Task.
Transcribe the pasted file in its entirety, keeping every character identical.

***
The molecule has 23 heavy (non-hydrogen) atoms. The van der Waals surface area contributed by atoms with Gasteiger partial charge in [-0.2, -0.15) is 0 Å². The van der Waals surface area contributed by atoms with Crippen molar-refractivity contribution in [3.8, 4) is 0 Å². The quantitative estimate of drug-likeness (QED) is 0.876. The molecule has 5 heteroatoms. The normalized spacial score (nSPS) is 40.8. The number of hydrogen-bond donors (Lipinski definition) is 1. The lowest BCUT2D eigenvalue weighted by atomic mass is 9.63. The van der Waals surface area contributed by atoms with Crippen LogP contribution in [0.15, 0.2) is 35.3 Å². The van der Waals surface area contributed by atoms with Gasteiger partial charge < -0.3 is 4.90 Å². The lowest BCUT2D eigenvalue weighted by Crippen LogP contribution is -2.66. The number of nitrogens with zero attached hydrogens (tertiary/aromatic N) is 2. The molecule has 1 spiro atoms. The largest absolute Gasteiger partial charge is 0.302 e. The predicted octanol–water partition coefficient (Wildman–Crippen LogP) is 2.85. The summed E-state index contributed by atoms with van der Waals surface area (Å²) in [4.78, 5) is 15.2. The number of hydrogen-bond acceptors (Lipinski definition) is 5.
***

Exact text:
The molecule has 23 heavy (non-hydrogen) atoms. The van der Waals surface area contributed by atoms with Gasteiger partial charge in [-0.2, -0.15) is 0 Å². The van der Waals surface area contributed by atoms with Crippen molar-refractivity contribution in [3.8, 4) is 0 Å². The quantitative estimate of drug-likeness (QED) is 0.876. The molecule has 5 heteroatoms. The normalized spacial score (nSPS) is 40.8. The number of hydrogen-bond donors (Lipinski definition) is 1. The lowest BCUT2D eigenvalue weighted by atomic mass is 9.63. The van der Waals surface area contributed by atoms with Crippen LogP contribution in [0.15, 0.2) is 35.3 Å². The van der Waals surface area contributed by atoms with Gasteiger partial charge < -0.3 is 4.90 Å². The lowest BCUT2D eigenvalue weighted by Crippen LogP contribution is -2.66. The number of nitrogens with zero attached hydrogens (tertiary/aromatic N) is 2. The molecule has 1 spiro atoms. The largest absolute Gasteiger partial charge is 0.302 e. The predicted octanol–water partition coefficient (Wildman–Crippen LogP) is 2.85. The summed E-state index contributed by atoms with van der Waals surface area (Å²) in [4.78, 5) is 15.2. The number of hydrogen-bond acceptors (Lipinski definition) is 5.